15_Wuhan / Chengdu in EU

Working visit of delegates from Wuhan and Chengdu to Dublin and Barcelona (16 – 20 November 2015)

The Agenda for Dublin and Barcelona_20151113.

The participants’ list is available here: World Cities_NDRC-Wuhan-Chengdu_Nov 15.

Summary of the working sessions 

The programme took Chinese delegates to Dublin, Fingal and Barcelona.

a) Meetings in Dublin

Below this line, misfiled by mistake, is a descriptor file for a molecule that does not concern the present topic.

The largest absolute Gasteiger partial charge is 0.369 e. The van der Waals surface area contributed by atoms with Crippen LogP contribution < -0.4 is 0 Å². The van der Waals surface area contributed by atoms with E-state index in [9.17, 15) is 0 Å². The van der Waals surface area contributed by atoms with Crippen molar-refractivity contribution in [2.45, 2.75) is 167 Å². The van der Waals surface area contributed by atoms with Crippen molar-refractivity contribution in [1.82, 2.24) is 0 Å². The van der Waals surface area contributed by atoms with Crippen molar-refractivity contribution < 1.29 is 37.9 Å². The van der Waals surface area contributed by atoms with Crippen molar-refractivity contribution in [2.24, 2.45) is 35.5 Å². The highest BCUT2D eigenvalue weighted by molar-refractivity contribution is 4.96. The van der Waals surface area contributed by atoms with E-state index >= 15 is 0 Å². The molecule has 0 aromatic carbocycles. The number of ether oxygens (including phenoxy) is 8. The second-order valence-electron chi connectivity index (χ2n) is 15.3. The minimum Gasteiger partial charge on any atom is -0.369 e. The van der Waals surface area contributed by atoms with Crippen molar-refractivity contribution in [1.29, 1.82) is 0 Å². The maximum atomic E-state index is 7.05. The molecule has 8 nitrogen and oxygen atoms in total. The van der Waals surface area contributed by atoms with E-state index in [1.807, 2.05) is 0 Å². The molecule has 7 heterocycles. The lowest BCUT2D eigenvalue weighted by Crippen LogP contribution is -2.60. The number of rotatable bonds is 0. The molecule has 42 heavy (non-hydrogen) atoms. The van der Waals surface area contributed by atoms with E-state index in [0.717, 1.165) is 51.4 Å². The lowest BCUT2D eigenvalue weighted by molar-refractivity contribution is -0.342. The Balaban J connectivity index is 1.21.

Preparation meetings in Dublin took place on 4 November 2015, since the Chinese Mayor of Wuhan – who had planned a visit to Dublin outside the World Cities programme – requested support for an economic exchange forum taking place in Dublin on that day. World Cities team leader Pablo Gándara travelled to Dublin to support the meetings and communication with Dublin City Council. He also introduced the programme to a wider audience of the forum and explained the cooperation agenda to multipliers from the business and research community in Dublin. Mr Gándara also met Mr Peter Finnegan, Ms Lisa Joy and Ms Grainne Kelly from the International Relations Department of Dublin City Council in order to finalize the agenda for the Wuhan-Chengdu delegation visiting Dublin two weeks later.